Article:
#42 Kelly McMae on 10.26.09 at 10:48 pm

Great post, though one thing perhaps lacking.

Where’s the data on the percentage of boomers et al. who still owe on their homes. If the house is paid off why would someone sell, unless they madly crave Florida golf trips and tea at the Empress.

Housing is my largest expense, and without that cost life is pretty simple, and cheap. CPP should cover most expenses outside housing, no? So why would people who outright own their home sell? What are the stats on grey hairs and mid-lifers who still owe large amounts on their houses/homes?

#43 Forrest on 10.26.09 at 11:26 pm

I am boomer. Born 1958. 1973 – sucked no good jobs.1978 sucked -no good jobs. 1981 to 1986 really sucked-no good jobs and 20% interest rates. I saved $2000/year for 10 years and bought my first house when I was 28 with 25% down. It was a forclosure. I paid $99K for it.The previous owner had speculated on it for $140K.
Gen X&Y – Don’t blame your parents for YOUR life.Save YOUR money, don’t buy shit YOU don’t need and work hard even if it is a shit job. Buy a house when the opportunity comes and you can afford it.
Like my Dad always said when I whined about not having the toys the rich kids had……..”So, what are YOU going to do about it?”

#44 Landlord on 10.26.09 at 11:31 pm

Gosh darnit we are all screwed! The boomers the gen xers. Sell your homes and rent. Thanks for your money.

#45 Ted on 10.26.09 at 11:41 pm

Garth, You may know a thing or two about which way the markets may flow but you seriously overestimate the boomer reaction to their finances. They will stay in there homes for considerably longer than previous generations and will continue to be gainfully employed even longer. Under employment is already a problem in may larger centres in Canada. eventually this will be a boom to tax revenues and a much smaller burden on health care and is contrary to your analysis.

#46 Nostradamus jr. on 10.26.09 at 11:53 pm

Garth, your blog tonight hits a nerve across Canada…..

#4 GB

“”The generations are about to clash.

… because my generation will absolutely not pay ever increasing taxes for you to continue your lifelong life of opulence.””

…The clash of generations will be felt the hardest in rural Canada and especially hard hit across Toronto and the Ontario hinterland.

…The very first solution that should be initiated is the reduction of all employees and civil servants of all Provincial and Federal Govt’s.

We will see huge “Strikes” followed by “clashes” by these groups Govt paid employees…who have “entitlement” written all over their brows.

…What is interesting is….the rest of the world considers Canada as “the world’s safest paradise”.

Western Canada will at some point in the future, desire to secede from Eastern Canada.

…I predict Canada will revert back to the 1950’s lifestyle.

…Two families will share one home…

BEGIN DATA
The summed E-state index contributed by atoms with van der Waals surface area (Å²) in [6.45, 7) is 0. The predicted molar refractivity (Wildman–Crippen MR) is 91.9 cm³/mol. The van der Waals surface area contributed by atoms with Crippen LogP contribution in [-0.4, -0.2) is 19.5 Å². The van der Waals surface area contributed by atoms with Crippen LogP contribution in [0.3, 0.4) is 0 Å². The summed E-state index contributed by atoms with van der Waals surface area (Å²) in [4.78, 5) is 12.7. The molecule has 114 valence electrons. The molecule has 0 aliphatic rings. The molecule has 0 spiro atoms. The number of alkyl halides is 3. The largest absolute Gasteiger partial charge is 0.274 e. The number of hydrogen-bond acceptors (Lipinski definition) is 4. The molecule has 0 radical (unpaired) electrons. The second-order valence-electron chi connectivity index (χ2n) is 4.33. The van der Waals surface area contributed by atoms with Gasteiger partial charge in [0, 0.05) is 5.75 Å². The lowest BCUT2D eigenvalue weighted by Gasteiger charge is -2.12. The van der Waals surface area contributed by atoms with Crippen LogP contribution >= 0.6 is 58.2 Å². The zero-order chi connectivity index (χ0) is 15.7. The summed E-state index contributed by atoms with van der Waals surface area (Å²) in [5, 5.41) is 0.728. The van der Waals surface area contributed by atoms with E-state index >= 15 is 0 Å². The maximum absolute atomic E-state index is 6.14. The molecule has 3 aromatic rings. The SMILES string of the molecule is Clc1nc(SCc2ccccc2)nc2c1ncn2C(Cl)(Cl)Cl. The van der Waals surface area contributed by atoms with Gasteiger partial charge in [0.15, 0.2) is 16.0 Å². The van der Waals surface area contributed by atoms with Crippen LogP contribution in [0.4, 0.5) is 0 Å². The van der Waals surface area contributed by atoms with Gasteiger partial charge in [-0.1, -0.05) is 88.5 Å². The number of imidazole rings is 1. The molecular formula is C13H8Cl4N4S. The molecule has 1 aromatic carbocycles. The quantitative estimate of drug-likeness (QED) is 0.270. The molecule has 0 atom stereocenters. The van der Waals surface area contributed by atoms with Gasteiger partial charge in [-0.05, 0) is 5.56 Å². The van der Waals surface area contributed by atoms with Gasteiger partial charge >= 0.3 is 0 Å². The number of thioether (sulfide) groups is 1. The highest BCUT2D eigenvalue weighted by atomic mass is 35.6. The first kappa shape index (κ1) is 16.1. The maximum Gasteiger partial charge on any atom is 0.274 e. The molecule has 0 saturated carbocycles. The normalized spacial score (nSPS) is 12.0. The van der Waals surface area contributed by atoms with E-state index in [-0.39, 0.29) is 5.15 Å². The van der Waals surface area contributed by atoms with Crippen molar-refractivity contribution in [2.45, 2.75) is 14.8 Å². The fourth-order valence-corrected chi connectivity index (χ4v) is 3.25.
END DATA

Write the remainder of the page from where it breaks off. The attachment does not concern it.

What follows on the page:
and many unemployed will join the Canadian Armed Forces.

Nostradamus jr.

#47 Toronto C9 Renter on 10.26.09 at 11:57 pm

I’m a Boomer, wife is a Gen-X. We’re successful, so I suppose it will be assumed we’ve had it easy. Fine, think what you wish.

Generally, our friends are also very successful. Last time I checked, there was no particular difference between those that are Boomers and those that aren’t.

For the most part, they are just people that worked hard, got a few breaks, and thereby rose towards the top of the meritocracy. Typically, education level is high, and in the right fields — Law, Medicine, Finance. Financially speaking Engineering is overrated – waste of good brainpower. Anything else, forget it. (Let’s face it, if you spend 4 yrs in undergrad and two in post-grad studying Archaeology, what did you really expect??)

Personally, things didn’t really start opening up financially until I was in my 40’s. My first 20 years of working had many setbacks, and I felt like a lot of you Gen X’er’ s are perhaps feeling now.

I don’t recall blaming anybody else, though. In fact I suffered from self doubt in the early years – am I doing the right thing?, am I working hard enough?, do I have what it takes?

I can’t imagine just giving up and saying – “It’s not my fault, it’s the previous generation”. I mean, You Gen-Xer’s must be joking, right?

#48 Nathan in Edmonton on 10.26.09 at 11:58 pm

The parents of the boomers — the ones dropping now– are the last generation to have years of easy retirement — and they deserved it, having lived through tumultuous times early in their lives. The boomers, on the other hand, will have these times in their twilight years… easy retirement as we’ve known it is over and will never come again.
“like most of my generation, I’ll never be able to afford the luxury of retirement; unlike most of my generation, I’m well aware of this fact”

#49 kc on 10.27.09 at 12:06 am

Completely off topic (sorry Garth) however, I wanted to toss this out there … debated with myself whether to post this or not.

This swine flu, h1n1, scare that is in full force had me thinking about a topic that is 100% out of sight and out of mind in canada’s MSM. The fact that 1,000’s of people who live in tent cities through out the US have little if no forms of sanitary conditions, IE the basic form of running water, let alone “perfect” living conditions; what is the story on these shots for these people? I watched the news tonight and seen the long lines of people who are waiting in Canada for their turn to roll up the sleeves. Then on another segment they are showing people lined up in the states waiting for theirs with the caveat that the states have only enough injections at hand for maybe 20% of the population. Somehow I am thinking that the tent cities should be made more priority if this vaccination is the way to advert what is feared to hit. Has anyone heard anything about this?